There is no way that in one short article, I can formulate a complete doctrine of sin. The presence of sin runs from the garden of Eden to this present day. The effects of sin are seen all around us. Jesus came into the world to die for sin. The very name, Jesus is a name that implies that he would save man from sin.
Dr. Alexander Whyte wrote, “If we would enter truly into any of our Lord’s texts, and would really and truly take home to ourselves any of our Lord’s sermons, we must continually keep in mind what exactly and exclusively, his errand was in the world, SIN was his errand in the world, and it was his only errand. He would never have been in this world at all, either preaching sermons or doing anything else, but for SIN.”
The problem of sin is woven through every message of our Lord. “He that is without sin among you, let him cast the first stone.” “Whoever commits a sin is the servant of sin.” “I am come to call sinners to repentance.” The problem of sin is addressed by every writer of the New Testament.
Sin keeps us from knowing the true nature of sin. The people Jesus was hardest on when it came to sin were not the publicans and prostitutes. He held his strongest rebuke for religious people who hid behind a veil of religion but in their hearts, they were “whitewashed tombs” and “of their father the devil.” He cut the Pharisees no slack.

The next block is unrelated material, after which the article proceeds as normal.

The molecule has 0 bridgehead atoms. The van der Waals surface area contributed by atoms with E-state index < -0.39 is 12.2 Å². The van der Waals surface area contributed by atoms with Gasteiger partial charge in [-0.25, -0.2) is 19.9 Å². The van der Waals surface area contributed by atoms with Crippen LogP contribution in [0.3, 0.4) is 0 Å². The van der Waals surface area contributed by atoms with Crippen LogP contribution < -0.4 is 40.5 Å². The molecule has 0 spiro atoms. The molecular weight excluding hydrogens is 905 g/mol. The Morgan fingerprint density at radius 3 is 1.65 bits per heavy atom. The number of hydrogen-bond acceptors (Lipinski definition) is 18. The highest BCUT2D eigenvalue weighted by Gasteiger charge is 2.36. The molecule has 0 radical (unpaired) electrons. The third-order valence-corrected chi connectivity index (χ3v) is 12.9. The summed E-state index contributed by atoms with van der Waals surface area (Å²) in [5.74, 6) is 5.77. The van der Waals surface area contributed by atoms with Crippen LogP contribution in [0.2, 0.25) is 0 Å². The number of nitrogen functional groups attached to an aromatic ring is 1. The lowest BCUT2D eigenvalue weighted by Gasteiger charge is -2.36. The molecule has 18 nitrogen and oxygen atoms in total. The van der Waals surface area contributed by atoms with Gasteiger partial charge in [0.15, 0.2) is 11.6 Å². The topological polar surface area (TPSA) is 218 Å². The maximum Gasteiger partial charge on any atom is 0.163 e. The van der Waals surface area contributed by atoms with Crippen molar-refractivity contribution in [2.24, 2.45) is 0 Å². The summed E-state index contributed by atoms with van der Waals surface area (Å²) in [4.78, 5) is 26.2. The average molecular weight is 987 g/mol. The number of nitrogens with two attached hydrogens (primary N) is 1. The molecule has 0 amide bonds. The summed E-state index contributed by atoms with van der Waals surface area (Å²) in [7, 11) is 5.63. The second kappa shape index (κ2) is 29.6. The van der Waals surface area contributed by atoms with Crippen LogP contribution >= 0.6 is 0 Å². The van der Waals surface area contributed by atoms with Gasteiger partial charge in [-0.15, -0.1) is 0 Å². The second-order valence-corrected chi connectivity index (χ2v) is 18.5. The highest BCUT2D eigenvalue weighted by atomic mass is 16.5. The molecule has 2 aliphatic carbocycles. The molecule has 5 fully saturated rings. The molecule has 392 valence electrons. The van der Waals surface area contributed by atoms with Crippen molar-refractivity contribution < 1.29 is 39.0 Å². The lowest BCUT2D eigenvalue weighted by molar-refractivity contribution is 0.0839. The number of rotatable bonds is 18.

His scathing denunciations were given to religious sinners. He talked to the woman at the well, he rebuked the Pharisees. He went to the house of Zacchaeus, the publican, not to condone his sin, but to deliver him from his sin. He was not blind to the faults of the publicans and sinners. I think the Lord knew he could reach people who knew in their hearts they were sinners easier than those who wouldn’t admit it. He said, “the publicans and harlots” would enter the kingdom before the priests and elders.
Why did Jesus condemn the Pharisees? They started out on the right track, but they degenerated into a group of self-righteous hypocrites with double standards. There was no doubt where he stood when it came to the Pharisees. To him, they were far worse sinners than the publicans, whom the Pharisees hated because their sins were of a religious nature.